Image Credit: Craig SchwartzWhen I arrived at the Ahmanson Theatre in downtown Los Angeles on Sunday night for the opening of Leap of Faith — a new musical starring Raúl Esparza and Brooke Shields making its world debut — I wasn’t exactly prepared for the onslaught of famous faces milling about the entrance to the theater. I really shouldn’t have been surprised. It is all too rare that a big time musical seemingly bound for Broadway premieres in Los Angeles, and so the orchestra section was naturally lousy with Hollywood theater fans, A Gays, and A Gay-Adjacents (a Venn diagram with a lot of overlap, by the by). Look, it’s How I Met Your Mother‘s Neil Patrick Harris and Milk producer Dan Jinks and Modern Family‘s Jesse Tyler Ferguson with co-stars Eric Stonestreet, Julie Bowen, and Ty Burrell. Check it out, there’s Jimmy Smits and Vanessa Williams and Eric McCormack. I’m pretty sure that’s Perez Hilton holding court over there near Broadway legend (and recent HIMYM guest star) Ben Vereen. Community‘s Yvette Nicole Brown appears to be just as bubbly in person as she is on TV. And did anyone realize just how broad Matthew Morrison‘s shoulders are? Mr. Schue is built like a linebacker!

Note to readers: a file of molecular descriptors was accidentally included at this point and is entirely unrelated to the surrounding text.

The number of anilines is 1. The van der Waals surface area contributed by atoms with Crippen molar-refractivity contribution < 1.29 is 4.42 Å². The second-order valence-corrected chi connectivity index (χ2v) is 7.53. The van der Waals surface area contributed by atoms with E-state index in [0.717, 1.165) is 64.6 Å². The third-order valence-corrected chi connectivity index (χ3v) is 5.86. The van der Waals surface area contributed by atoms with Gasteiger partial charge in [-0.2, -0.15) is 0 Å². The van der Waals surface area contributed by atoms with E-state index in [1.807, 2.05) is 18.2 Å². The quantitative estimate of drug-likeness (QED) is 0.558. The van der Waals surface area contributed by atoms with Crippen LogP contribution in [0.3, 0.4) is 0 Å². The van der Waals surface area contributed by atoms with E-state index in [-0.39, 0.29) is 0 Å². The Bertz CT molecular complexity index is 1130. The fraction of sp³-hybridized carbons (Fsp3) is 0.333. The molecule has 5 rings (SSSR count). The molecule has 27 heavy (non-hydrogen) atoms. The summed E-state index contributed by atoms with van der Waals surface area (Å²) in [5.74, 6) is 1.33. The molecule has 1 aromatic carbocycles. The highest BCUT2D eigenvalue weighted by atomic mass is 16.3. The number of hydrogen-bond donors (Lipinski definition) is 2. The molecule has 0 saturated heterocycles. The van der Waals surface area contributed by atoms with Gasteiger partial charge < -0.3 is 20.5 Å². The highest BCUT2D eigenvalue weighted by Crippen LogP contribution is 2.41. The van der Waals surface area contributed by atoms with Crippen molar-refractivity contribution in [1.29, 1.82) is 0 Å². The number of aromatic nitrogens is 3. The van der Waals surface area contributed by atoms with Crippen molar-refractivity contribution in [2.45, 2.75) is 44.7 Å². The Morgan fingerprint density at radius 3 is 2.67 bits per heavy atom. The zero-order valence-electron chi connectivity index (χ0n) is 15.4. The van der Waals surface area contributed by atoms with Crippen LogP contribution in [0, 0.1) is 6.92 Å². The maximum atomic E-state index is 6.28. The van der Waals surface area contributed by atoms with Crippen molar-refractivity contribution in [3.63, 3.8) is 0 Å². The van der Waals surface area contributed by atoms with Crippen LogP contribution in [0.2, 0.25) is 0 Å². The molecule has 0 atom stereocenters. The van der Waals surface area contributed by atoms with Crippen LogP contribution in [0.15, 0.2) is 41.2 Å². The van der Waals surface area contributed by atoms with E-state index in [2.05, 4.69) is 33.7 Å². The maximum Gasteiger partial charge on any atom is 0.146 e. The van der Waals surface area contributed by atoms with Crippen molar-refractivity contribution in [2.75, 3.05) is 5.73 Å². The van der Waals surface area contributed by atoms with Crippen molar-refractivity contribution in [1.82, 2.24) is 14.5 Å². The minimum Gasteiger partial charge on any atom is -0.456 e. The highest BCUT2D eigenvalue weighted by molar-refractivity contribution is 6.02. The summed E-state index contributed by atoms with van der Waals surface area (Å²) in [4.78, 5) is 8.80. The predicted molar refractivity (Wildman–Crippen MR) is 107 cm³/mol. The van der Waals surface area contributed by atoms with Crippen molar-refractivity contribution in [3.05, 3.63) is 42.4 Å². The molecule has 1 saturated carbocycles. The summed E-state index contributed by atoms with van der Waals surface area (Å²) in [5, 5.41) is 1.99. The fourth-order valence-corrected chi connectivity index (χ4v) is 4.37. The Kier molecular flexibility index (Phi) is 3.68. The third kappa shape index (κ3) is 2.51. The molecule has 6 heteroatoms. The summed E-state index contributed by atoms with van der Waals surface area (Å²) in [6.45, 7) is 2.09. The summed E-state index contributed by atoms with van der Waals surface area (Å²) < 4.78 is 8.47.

Anyway, you get the idea. So did the show live up to all this bold-faced name attention? Kinda. It’s based on the 1992 Steve Martin movie — the film’s screenwriter Janus Cercone co-wrote the book with lyricist Glenn Slater (Sister Act: The Musical) — but really, it plays like The Music Man with religion and a 21st century gloss of self-awareness. At times, in fact, the production felt like it was built from the ground up solely to be a big hit on Broadway, which isn’t necessarily a sin. Esparza expertly chews the scenery as a huckster revival preacher working a hard-up Kansas town for a quick buck, and a strong supporting cast helps bring the church to composer Alan Menken’s showbiz-gospel melodies. As for Shields, who plays an earnest single mom who’s got the preacher’s number, she just simply isn’t a Broadway belter. Still, with some tweaks, I could see this show having a lucrative life on the Great White Way — just don’t expect anything new in this “new musical.” (Click here for my full “B” review.)